From Douglas Coupland’s book “Marshall McLuhan: You Know Nothing of My Work!”
You are in an airport and the year is 1962. Women around you are dressed nicely. You are wearing a hat. You are a fifty-two-year-old man eating roast beef in an airport restaurant, and the roast beef you are eating is marbled with globs of fat shaped like American states and counties. The air is silky blue with cigarette smoke. There are no black people around you. You are reading newspaper articles about birth control pills and about art being made in New York that uses comic strips and magazine ads as its creative nucleus. The ice in your bourbon is almost entirely melted. Your flight is announced and you go to your gate. You get into your seat, 3A, and the guy seated beside you pinches the stewardess’s butt. She giggles.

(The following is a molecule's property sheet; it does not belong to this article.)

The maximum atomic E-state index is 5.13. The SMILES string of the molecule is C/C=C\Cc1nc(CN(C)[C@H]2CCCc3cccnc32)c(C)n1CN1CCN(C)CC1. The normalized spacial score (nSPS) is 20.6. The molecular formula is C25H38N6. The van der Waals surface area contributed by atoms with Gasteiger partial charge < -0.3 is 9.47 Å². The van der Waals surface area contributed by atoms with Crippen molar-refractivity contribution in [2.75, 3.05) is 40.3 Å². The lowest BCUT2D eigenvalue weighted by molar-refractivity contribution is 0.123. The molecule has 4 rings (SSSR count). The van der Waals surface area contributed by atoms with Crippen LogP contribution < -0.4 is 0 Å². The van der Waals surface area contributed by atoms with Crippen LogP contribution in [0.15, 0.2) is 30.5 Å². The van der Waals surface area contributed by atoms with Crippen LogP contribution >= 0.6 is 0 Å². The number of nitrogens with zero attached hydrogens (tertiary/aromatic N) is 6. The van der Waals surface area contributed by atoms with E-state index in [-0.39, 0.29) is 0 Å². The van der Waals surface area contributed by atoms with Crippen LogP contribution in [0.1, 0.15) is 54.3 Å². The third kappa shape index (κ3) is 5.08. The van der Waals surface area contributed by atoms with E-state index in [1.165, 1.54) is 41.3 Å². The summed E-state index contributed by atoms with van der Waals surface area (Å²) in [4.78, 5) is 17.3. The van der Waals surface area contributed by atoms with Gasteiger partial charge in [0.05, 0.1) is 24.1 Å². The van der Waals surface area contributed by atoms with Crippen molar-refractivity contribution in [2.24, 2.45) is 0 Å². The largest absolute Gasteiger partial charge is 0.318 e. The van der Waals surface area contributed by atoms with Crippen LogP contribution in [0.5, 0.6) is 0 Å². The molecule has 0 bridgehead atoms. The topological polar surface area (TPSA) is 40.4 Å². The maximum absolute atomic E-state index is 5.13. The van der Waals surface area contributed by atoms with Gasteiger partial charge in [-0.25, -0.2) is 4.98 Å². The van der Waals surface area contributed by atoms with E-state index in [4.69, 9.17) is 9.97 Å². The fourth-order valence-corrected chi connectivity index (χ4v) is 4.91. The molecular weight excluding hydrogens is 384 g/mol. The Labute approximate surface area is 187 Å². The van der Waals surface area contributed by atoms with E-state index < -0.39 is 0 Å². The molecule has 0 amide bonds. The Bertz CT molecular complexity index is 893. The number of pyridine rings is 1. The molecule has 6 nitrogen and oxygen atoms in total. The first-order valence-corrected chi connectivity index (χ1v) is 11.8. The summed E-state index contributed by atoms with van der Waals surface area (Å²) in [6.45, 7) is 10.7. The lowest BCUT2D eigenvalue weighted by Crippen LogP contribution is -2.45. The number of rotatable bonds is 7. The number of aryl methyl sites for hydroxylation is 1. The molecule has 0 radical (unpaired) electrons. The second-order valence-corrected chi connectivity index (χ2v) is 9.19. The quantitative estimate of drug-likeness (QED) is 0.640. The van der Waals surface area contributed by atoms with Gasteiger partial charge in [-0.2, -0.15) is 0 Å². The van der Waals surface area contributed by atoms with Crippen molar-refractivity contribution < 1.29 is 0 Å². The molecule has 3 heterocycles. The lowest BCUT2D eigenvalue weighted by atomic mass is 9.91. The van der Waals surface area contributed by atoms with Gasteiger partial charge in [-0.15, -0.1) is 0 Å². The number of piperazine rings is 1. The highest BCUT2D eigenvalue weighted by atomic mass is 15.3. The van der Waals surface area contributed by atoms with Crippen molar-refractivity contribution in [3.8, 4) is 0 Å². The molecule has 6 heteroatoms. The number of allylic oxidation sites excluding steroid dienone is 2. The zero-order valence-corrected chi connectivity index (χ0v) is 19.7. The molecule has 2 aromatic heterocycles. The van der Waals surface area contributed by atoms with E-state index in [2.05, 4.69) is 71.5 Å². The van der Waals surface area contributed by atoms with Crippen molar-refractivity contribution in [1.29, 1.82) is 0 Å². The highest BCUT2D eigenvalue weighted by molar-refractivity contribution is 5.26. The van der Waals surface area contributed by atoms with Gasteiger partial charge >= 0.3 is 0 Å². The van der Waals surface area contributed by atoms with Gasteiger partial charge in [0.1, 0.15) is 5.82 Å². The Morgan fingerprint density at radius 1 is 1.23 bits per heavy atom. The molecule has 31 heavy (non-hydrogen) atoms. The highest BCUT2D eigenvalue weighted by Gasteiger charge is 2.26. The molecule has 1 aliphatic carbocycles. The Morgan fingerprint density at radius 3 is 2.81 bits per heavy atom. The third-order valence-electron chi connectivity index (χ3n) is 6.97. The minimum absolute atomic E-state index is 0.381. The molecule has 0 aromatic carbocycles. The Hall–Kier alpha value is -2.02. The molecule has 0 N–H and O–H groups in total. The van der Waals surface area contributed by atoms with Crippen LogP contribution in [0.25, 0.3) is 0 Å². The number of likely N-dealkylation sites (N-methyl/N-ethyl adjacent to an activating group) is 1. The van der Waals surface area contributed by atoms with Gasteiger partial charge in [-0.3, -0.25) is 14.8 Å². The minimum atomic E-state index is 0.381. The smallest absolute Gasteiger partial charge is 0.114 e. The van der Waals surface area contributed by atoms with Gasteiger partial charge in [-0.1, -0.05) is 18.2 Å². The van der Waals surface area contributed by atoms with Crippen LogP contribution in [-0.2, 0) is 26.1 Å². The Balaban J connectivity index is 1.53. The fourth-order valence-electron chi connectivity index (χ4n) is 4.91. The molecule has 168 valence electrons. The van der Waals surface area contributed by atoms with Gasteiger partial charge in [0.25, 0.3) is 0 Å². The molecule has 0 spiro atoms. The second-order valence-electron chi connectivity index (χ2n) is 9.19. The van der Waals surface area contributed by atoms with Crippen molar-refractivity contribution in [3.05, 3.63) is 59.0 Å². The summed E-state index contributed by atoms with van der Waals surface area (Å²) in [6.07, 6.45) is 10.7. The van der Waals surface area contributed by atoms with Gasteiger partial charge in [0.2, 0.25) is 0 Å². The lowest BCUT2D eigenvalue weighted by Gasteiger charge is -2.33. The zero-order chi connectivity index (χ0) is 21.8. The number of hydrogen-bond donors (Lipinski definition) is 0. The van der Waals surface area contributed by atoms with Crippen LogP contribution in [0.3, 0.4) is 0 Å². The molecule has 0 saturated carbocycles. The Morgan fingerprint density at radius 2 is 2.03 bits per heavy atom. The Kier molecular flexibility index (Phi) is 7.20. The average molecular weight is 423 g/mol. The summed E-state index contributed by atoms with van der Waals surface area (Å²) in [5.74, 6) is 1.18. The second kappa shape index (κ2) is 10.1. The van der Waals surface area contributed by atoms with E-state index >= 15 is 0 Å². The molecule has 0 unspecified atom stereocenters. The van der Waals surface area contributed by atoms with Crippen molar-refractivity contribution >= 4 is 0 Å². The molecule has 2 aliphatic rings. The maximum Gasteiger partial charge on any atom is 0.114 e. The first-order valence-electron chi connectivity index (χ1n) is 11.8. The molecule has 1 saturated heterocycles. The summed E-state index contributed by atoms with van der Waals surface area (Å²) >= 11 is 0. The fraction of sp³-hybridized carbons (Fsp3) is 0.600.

You cross a continent.
The car that picks you up at the other end is a machine that pumps large clouds of leaded blue smoke into the air while it idles. All the other cars around you are doing the same thing. None of these cars have seat belts. The sky is brown.
A woman on the sidewalk takes a pill. Pills of all sorts seem so common: amphetamines for people trying to lose weight, elephant-pill barbiturates for those in need of sleep. But your brain is calm. Your brain feels like a cathedral made of brown stone, light beaming in through stained-glass windows. You are witnessing the world, but you are not being affected by it. You are driven to a skyscraper where rich men are paying you thousands of dollars to say pretty much whatever passes through your mind.